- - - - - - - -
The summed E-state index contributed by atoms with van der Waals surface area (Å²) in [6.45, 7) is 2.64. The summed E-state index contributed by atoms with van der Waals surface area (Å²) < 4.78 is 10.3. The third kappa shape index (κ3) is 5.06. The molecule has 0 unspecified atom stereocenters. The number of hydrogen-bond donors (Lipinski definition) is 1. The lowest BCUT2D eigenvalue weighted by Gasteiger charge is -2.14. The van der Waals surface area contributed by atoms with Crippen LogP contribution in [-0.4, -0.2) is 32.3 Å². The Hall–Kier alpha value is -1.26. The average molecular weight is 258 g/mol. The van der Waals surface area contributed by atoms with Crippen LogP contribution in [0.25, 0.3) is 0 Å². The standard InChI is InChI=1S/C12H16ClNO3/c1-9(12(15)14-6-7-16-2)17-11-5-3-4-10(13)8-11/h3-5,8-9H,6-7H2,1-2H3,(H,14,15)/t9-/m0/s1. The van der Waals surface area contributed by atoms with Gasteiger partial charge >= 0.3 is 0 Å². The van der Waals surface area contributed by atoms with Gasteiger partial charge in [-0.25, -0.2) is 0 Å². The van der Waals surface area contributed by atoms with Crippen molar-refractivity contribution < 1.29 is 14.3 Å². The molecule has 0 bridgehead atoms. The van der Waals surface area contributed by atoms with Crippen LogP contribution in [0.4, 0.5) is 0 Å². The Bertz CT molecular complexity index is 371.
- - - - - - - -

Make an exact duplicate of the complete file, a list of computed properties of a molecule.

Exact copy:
The summed E-state index contributed by atoms with van der Waals surface area (Å²) in [6.45, 7) is 2.64. The summed E-state index contributed by atoms with van der Waals surface area (Å²) < 4.78 is 10.3. The third kappa shape index (κ3) is 5.06. The molecule has 0 unspecified atom stereocenters. The number of hydrogen-bond donors (Lipinski definition) is 1. The lowest BCUT2D eigenvalue weighted by Gasteiger charge is -2.14. The van der Waals surface area contributed by atoms with Crippen LogP contribution in [-0.4, -0.2) is 32.3 Å². The Hall–Kier alpha value is -1.26. The average molecular weight is 258 g/mol. The van der Waals surface area contributed by atoms with Crippen LogP contribution in [0.25, 0.3) is 0 Å². The standard InChI is InChI=1S/C12H16ClNO3/c1-9(12(15)14-6-7-16-2)17-11-5-3-4-10(13)8-11/h3-5,8-9H,6-7H2,1-2H3,(H,14,15)/t9-/m0/s1. The van der Waals surface area contributed by atoms with Gasteiger partial charge >= 0.3 is 0 Å². The van der Waals surface area contributed by atoms with Gasteiger partial charge in [-0.25, -0.2) is 0 Å². The van der Waals surface area contributed by atoms with Crippen molar-refractivity contribution < 1.29 is 14.3 Å². The molecule has 0 bridgehead atoms. The van der Waals surface area contributed by atoms with Crippen LogP contribution in [0.4, 0.5) is 0 Å². The Bertz CT molecular complexity index is 371.